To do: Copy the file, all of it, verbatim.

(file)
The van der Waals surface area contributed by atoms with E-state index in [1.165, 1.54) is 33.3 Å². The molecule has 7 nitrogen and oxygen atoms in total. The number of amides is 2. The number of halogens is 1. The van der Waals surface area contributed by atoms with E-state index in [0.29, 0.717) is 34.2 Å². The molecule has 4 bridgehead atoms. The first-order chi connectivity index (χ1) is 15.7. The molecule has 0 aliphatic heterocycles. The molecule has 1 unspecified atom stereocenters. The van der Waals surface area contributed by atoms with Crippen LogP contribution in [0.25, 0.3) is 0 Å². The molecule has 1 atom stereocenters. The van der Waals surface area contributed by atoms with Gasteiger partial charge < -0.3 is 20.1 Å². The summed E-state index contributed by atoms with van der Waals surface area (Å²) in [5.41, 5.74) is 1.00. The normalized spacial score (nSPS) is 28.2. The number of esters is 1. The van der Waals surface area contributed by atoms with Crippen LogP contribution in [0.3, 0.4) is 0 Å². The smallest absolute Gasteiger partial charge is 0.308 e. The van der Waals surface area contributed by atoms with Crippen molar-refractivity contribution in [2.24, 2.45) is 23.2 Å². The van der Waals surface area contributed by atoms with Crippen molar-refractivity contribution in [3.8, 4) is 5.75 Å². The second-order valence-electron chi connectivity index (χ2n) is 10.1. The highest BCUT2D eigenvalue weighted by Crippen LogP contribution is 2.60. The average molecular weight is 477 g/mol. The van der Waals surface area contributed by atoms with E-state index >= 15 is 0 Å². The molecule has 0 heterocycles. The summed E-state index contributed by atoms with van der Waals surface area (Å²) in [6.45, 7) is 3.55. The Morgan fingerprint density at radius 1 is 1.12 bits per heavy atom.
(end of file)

The van der Waals surface area contributed by atoms with E-state index in [1.165, 1.54) is 33.3 Å². The molecule has 7 nitrogen and oxygen atoms in total. The number of amides is 2. The number of halogens is 1. The van der Waals surface area contributed by atoms with E-state index in [0.29, 0.717) is 34.2 Å². The molecule has 4 bridgehead atoms. The first-order chi connectivity index (χ1) is 15.7. The molecule has 0 aliphatic heterocycles. The molecule has 1 unspecified atom stereocenters. The van der Waals surface area contributed by atoms with Crippen LogP contribution in [0.25, 0.3) is 0 Å². The molecule has 1 atom stereocenters. The van der Waals surface area contributed by atoms with Gasteiger partial charge < -0.3 is 20.1 Å². The summed E-state index contributed by atoms with van der Waals surface area (Å²) in [5.41, 5.74) is 1.00. The normalized spacial score (nSPS) is 28.2. The number of esters is 1. The van der Waals surface area contributed by atoms with Crippen LogP contribution in [0.3, 0.4) is 0 Å². The smallest absolute Gasteiger partial charge is 0.308 e. The van der Waals surface area contributed by atoms with Crippen molar-refractivity contribution in [2.24, 2.45) is 23.2 Å². The van der Waals surface area contributed by atoms with Crippen molar-refractivity contribution in [3.8, 4) is 5.75 Å². The second-order valence-electron chi connectivity index (χ2n) is 10.1. The highest BCUT2D eigenvalue weighted by Crippen LogP contribution is 2.60. The average molecular weight is 477 g/mol. The van der Waals surface area contributed by atoms with E-state index >= 15 is 0 Å². The molecule has 0 heterocycles. The summed E-state index contributed by atoms with van der Waals surface area (Å²) in [6.45, 7) is 3.55. The Morgan fingerprint density at radius 1 is 1.12 bits per heavy atom.